Mites’ functional biodiversity in terraced vineyards of Cinque Terre National Park

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Mites’ functional biodiversity in terraced vineyards of Cinque Terre National Park

Description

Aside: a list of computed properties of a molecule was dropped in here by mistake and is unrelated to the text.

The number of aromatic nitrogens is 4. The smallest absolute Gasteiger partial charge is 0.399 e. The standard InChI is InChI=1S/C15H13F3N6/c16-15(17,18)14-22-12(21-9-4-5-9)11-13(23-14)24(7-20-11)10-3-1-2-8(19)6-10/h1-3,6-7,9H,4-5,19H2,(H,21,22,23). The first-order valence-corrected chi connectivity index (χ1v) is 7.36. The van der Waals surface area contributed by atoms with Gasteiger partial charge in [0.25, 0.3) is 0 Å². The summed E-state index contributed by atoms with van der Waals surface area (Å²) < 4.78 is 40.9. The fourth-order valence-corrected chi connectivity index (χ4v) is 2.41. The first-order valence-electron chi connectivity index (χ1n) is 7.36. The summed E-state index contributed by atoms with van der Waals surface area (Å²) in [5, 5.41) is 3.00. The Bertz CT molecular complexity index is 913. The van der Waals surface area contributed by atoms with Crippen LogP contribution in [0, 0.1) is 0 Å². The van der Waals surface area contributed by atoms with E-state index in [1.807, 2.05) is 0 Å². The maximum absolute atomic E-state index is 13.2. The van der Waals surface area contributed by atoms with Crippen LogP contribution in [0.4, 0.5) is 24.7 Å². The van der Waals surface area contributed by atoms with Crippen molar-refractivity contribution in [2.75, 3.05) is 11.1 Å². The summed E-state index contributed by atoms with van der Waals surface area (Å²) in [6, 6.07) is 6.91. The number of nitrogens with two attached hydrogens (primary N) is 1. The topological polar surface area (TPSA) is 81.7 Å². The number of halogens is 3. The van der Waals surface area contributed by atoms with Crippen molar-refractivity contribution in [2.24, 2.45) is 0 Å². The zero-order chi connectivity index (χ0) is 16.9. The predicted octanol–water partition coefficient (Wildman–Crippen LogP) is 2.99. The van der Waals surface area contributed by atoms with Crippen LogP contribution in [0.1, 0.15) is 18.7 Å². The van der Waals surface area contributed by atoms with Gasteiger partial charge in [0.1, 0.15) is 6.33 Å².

Abstract: Cultural tendencies to simplify ecosystems caused the loss of the genetic diversity as represented by species but also as structural and functional biodiversity. Along the Ligurian Sea, in Cinque Terre National Park, terraced hills managed for viticulture are declared UNESCO Cultural Heritage site. As contribution to knowledge of the biodiversity, the present study on mites can be considered a key reading as bioindication in this agroecosystem to assess quality in viticulture, stability in soils and regulation of pests and diseases.Mite groups, expressing high functional diversity, are usually the most abundant groups of microarthropods in soil and can highly colonize plant in temperate ecosystems. The study started by the evaluation of the acarofauna on grapevines in five vineyards, from 50 to 400m ASL (Manarola, Corniolo, Fossola, Groppo, Porciana). On the whole, grapevine pruned woods and leaves were sampled from autumn 2007 to autumn 2008. Five samplings of soil mite communities were taken from autumn 2008 to autumn 2010. For each site, the epigeic and edaphic acarofauna was determined at family or specific level. All abundances were determined and analyzed by Anova; the community structure was characterized on the basis of different functional mite groups: detritivorous/saprophagous, mycophagous, phytophagous, predators, others.In all leaves sampled, very high presence of predator mites, mainly phytoseiids, was registered: they represented about 95% of the acarofauna. As regards the phytoseiids, the adults represented about 60% of population, the most frequent and abundant species was Kampimodromus aberrans, followed by Typhlodromus pyri, T. finitimus and T. exhilaratus. The presence of tydeiids, mites with less specialized feeding habits, was about 6%.Soil mite community represented the main group (56.6%) of total microarthropods collected (> 6,700 specimens). The group of detritivorous/saprophagous was the most represented (> 70%), while mycophagous and predators ranged between 12 and 16%.By considering soil mites, the group of oribatids was the most abundant and affected by sampling sites (F4,111 = 3.38; P = 0.012). Twenty-seven families and 42 species of oribatids were identified, 20 families of Prostigmata and 9 of Mesostigmata with 29 species. Both density, diversity and functional diversity of Acari here registered were higher than in similarly managed agroecosystems.Considering both aerial and edaphic levels, the analysis of functional mite groups performed in Cinque Terre Park, can be considered an efficient tool in the evaluation of quality and management of the ecosysytem.

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